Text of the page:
Augmented reality glasses imagined for the next generation of users
It’s no secret that Google Glasses were not the first attempt at an augmented reality wearable concept and they certainly will not be the last. In the time since Google presented its first wearable prototype in 2011, countless companies have followed suit with newer and increasingly more hyped products.
Meanwhile, AR’s sister technology, VR, was proving to be much more commercially viable, with consoles such as PS4 offering fun and addicting VR experiences. What’s more, in 2014 Facebook acquired Oculus VR for $2.3 billion and, more recently, has announced they’ll be selling the Oculus Go for as low as $199.
While VR may be in the lead currently, some recent factors are indicating that this lead may be short-lived. Motion and hand tracking technology seems to have finally reached a place to make augmented reality headsets commercially viable. A great example can be seen in the promise of Microsoft’s HoloLens 2, which has boundless implications (such as training and/or collaborating) in the industry sector.
A Wearable Design for the Everyday User
With the prospect of mixed and augmented reality wearables becoming less of a pipe dream, a question arises. How do we create a product that not only functions well, but also fits seamlessly into the user’s world? This is what I attempted to imagine with my Google wearable concept.
1. Researching Frames
The shape I wanted to end up with had to be one that would appear modern, yet appeal to a wide demographic. I started by researching on glasses sites such as Ray-Ban, Fendi, Warby Parker, and others. What I landed on was what I felt would be a modern variation of the wayfarer style.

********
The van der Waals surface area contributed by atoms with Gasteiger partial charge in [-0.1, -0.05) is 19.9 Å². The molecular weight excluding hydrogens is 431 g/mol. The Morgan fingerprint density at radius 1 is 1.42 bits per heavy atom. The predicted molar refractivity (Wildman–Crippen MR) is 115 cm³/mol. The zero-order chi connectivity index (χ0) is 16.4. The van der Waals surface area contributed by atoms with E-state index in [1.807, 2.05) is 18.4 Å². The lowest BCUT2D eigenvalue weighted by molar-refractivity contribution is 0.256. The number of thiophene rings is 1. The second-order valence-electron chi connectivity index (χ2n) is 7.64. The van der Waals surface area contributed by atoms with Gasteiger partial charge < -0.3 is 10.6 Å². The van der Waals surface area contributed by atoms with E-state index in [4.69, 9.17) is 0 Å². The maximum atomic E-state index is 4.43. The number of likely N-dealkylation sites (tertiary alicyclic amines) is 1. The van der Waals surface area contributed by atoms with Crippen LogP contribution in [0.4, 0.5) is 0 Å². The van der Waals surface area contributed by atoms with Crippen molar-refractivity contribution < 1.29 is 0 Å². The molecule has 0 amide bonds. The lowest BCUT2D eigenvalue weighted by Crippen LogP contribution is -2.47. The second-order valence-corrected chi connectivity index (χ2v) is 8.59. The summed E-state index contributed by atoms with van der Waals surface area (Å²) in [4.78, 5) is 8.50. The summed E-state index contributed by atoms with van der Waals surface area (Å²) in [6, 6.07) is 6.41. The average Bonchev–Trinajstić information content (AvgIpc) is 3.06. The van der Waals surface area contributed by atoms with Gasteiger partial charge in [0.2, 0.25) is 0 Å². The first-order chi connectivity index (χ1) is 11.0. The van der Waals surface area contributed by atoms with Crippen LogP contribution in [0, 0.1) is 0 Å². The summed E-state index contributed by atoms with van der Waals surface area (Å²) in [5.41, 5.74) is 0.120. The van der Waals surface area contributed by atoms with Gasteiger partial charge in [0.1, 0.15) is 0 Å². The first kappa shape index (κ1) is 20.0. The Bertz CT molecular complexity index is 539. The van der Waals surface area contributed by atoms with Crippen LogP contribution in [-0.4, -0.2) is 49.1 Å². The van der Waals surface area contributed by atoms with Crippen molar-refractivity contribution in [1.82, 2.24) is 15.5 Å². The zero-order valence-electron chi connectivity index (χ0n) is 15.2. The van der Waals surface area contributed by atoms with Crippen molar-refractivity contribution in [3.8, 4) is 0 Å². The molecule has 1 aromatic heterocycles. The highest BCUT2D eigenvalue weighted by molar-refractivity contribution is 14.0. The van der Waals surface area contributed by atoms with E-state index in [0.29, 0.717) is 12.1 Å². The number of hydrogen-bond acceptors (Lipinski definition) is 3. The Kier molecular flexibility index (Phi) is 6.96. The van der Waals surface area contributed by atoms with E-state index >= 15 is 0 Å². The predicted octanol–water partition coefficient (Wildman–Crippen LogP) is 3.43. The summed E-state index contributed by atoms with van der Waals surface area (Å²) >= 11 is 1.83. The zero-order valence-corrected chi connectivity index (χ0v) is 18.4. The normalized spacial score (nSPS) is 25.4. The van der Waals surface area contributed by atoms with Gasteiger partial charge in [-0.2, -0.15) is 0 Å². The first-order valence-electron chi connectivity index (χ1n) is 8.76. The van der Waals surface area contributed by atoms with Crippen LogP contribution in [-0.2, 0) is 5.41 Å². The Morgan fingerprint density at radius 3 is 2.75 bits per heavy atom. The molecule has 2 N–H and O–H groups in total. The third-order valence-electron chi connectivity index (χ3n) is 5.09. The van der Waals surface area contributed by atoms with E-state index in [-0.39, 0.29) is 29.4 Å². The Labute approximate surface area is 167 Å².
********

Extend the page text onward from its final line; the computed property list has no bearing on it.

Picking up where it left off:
After deciding on the style of frames I wanted to achieve, I began sketching and tracing in illustrator. I then brought the illustrator wireframes into Cinema 4D and began creating the mesh.
3. Adding the features
After modeling the frame style I was seeking to achieve, I then began the process of attempting to imagine where buttons and features would be located. This involved comparing the original Google Glass design, current wearable technology, and the current Google Pixel styling.
The Resulting Concept
After some iteration, I was finally left with a design that I felt closely resembled the current Google Pixel design system while offering something that the everyday user could imagine themselves wearing.
Detachable ear pieces would be magnetically connected to the main frames. In the ear pieces, bone conducting hearing devices would allow the user to hear audio without using headphones. A power button (identical to the one found on the Google Pixel) would allow the user to lock, power-on, or power-off the wearable. A touch ID sensor on the right ear piece would allow the user to unlock the device for use. Holographic images would be projected on the devices lenses, corrected for depth perception. Lastly, the user can choose from a variety of colors to make it their own.
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